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Pet Travel Scheme: Dogs

Question for Department for Environment, Food and Rural Affairs

UIN 151194, tabled on 31 March 2022

To ask the Secretary of State for Environment, Food and Rural Affairs, what assessment his Department has made of the potential merits of undertaking visual checks to confirm that dogs entering the UK match pet passports.

Answered on

20 April 2022

We operate one of the most rigorous and robust pet travel checking regimes in Europe. All non-commercial dogs entering Great Britain on approved routes (every route other than Republic of Ireland, Northern Ireland and the Crown Dependencies) under the pet travel rules undergo 100% documentary and identity checks by authorised pet checkers.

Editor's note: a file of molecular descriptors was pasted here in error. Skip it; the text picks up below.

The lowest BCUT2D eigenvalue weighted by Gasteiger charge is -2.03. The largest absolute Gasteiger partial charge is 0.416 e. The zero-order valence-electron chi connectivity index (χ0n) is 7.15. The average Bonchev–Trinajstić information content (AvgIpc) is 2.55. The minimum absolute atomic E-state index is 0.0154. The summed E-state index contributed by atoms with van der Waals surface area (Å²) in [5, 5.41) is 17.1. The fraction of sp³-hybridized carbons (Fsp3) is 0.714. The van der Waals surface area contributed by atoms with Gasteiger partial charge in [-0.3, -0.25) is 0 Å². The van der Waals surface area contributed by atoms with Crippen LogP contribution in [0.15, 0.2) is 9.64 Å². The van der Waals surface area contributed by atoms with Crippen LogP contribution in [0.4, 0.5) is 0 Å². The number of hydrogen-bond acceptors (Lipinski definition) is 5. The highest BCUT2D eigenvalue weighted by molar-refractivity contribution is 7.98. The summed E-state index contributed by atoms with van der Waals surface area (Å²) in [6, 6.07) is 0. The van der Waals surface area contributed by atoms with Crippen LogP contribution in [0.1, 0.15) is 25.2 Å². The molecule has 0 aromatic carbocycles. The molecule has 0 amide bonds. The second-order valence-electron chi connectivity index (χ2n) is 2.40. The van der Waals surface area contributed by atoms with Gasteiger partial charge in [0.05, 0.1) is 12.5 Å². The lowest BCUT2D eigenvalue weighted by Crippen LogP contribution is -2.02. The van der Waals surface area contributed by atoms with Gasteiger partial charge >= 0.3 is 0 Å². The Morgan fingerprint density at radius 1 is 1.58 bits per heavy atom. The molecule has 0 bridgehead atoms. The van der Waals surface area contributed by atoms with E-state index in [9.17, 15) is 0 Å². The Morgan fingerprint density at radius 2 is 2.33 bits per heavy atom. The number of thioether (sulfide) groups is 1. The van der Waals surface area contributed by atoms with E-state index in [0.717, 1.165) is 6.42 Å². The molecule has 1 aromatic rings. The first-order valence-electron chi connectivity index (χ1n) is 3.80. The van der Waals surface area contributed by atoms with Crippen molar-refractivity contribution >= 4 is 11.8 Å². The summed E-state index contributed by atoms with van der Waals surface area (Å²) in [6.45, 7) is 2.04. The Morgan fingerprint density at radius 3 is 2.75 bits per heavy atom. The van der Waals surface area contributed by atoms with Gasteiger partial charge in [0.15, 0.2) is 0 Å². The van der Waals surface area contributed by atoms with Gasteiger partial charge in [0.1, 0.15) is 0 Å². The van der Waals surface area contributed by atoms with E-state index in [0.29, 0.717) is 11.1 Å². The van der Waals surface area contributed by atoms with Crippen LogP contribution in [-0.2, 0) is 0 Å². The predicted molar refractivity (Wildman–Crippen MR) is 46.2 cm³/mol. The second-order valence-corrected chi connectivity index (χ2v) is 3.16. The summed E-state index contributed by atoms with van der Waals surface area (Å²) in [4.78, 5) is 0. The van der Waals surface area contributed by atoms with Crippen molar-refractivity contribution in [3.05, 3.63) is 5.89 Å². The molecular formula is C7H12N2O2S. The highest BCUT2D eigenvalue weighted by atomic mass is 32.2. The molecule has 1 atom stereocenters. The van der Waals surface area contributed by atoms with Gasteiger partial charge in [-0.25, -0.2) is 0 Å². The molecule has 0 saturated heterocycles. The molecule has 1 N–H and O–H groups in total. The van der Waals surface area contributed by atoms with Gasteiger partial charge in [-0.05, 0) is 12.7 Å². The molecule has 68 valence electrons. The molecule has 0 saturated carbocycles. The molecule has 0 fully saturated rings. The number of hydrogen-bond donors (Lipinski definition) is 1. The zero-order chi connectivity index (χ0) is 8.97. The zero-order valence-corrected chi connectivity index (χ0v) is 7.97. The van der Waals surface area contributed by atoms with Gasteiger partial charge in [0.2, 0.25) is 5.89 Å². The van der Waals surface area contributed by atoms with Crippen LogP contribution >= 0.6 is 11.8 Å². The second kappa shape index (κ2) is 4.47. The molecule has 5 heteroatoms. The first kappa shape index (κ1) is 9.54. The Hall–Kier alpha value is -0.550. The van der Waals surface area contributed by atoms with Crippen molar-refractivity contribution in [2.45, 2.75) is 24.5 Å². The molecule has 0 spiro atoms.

To enter Great Britain dogs must have been implanted with a microchip or have a legible tattoo imprinted prior to 3 July 2011. A dog’s identity is checked by ensuring that the microchip or tattoo details correspond to the details in the dog’s documentation. Carriers can refer suspected non-compliances to the Animal and Plant Health Agency (APHA). APHA staff are highly trained to deal with intercepted shipments.

APHA works collaboratively with Border Force and other operational partners at ports, airports and inland, sharing intelligence to enforce the pet travel rules, disrupt illegal imports, safeguard the welfare of animals and seize non-compliant animals.

The Animal Welfare (Kept Animals) Bill was introduced in Parliament on 8 June 2021 and will progress as soon as parliamentary time allows. The Bill allows us to further protect the welfare of pets by introducing restrictions to crack down on the low welfare movements of pets into Great Britain and includes powers to introduce new restrictions on pet travel and the commercial import of pets on welfare grounds, via secondary legislation.